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If the height of a satellite completing one Revolution around the earth in T seconds is ${h_1}$ meter, then what would be the height of a satellite taking $2\sqrt 2 $ seconds for one revolution?

Last updated date: 21st Jul 2024
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Hint: In this question we will use the third law of Kepler. We will also know about the basics of Kepler's third law. Also, by substituting the given values in the formula we get the required result. Further, we will discuss all the three laws of Kepler.
Formula used:
${T^2} \propto {R^3}$

Complete answer:
As we know, there are three laws given by Kepler. These laws describe the orbit of planetary bodies about the sun.
In this question we will use the Kepler’s third law, according to this law the square of the orbital periods T of the planet is directly proportional to the cube of the semi major axes of their orbits R. Also, Kepler's third Law shows that the period for a planet to orbit around the Sun increases rapidly with the radius of the planet’s orbit.
In this question we have,
$\eqalign{& {T_1} = T \cr
  & {R_1} = {h_1} \cr
  & {T_2} = 2\sqrt 2 T \cr} $
We know that, according to Kepler’s Law we get:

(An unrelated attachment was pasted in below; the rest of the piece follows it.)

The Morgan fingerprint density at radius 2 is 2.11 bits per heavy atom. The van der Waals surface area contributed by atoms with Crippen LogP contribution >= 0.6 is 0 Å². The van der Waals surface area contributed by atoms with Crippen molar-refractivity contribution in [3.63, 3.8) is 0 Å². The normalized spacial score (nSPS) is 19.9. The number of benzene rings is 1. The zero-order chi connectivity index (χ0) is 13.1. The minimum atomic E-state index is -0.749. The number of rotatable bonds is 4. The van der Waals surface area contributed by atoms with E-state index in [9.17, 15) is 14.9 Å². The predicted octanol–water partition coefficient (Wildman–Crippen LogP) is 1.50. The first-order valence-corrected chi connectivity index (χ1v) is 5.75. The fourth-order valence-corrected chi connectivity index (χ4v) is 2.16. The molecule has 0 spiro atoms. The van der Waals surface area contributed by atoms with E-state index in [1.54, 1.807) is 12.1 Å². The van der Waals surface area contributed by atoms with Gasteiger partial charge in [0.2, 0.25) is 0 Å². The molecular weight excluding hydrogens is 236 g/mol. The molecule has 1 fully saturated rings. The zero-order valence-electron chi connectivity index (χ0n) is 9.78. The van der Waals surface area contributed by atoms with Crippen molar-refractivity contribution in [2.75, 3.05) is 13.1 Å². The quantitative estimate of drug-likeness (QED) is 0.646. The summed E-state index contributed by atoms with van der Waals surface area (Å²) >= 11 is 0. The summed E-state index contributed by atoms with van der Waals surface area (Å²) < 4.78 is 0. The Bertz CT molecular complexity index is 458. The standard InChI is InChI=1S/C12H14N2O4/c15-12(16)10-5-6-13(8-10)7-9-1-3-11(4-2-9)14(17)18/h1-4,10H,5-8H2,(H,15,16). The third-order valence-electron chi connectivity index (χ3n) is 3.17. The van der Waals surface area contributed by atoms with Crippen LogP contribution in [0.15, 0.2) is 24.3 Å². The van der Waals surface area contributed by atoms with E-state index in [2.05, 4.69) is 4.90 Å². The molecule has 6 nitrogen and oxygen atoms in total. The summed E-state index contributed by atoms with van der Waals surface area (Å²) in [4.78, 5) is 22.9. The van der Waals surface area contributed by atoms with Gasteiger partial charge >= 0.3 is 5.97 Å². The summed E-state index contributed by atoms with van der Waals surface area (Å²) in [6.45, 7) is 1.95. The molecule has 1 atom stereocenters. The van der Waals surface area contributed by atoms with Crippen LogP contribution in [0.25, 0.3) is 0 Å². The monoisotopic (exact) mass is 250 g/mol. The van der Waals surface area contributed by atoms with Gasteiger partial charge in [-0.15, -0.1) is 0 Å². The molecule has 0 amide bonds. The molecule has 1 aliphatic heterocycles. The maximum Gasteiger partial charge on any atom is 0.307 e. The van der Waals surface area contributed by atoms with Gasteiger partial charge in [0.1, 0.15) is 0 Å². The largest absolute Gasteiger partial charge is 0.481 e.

${T^2} \propto {R^3}$
Now, by applying Kepler’s law we get:
$\dfrac{{T_1^2}}{{T_2^2}} = \dfrac{{R_1^3}}{{R_2^3}}$
Substituting the given values in above equation, we get:
$\dfrac{{{T^2}}}{{T_2^2}} = \dfrac{{{{(R + {h_1})}^3}}}{{{{(R + {h_2})}^3}}}$
 Further putting the value of T we get:
$\eqalign{& \dfrac{{{T^2}}}{{8T_{}^2}} = \dfrac{{{{(R + {h_1})}^3}}}{{{{(R + {h_2})}^3}}} \cr
  & \Rightarrow {(R + {h_2})^3} = 8{(R + {h_1})^3} \cr} $
$\eqalign{& \Rightarrow R + {h_2} = 2(R + {h_1}) \cr
  & \therefore {h_2} = R + 2{h_1} \cr} $
Therefore, we get the required result of the height of a satellite taking $2\sqrt 2 $ seconds for one revolution

Additional information:
Here, as we know that according to Kepler's first law each planet's orbit about the Sun is an ellipse shape. This shows that the Sun's center is always located at one focus of the orbital ellipse. The planet follows the ellipse in its orbit, this means that the planet to Sun distance is constantly changing when the planet goes around its orbit.
Next when we come on Kepler's Second Law, it tells that the imaginary line joining a planet and the Sun sweeps equal areas of space during equal time intervals as the planet orbits.
Here, we know that planets do not move with constant speed along their orbits. But, their speed varies with the line joining the centers of the Sun and the planet sweeps out equal parts of an area in equal times.

Note that the planets orbit the Sun in a counterclockwise direction as viewed from above the Sun's North Pole. We should also remember that planet Mercury takes only 88 days to orbit the Sun, our earth takes 365 days, while Saturn requires 10,759 days to orbit the Sun.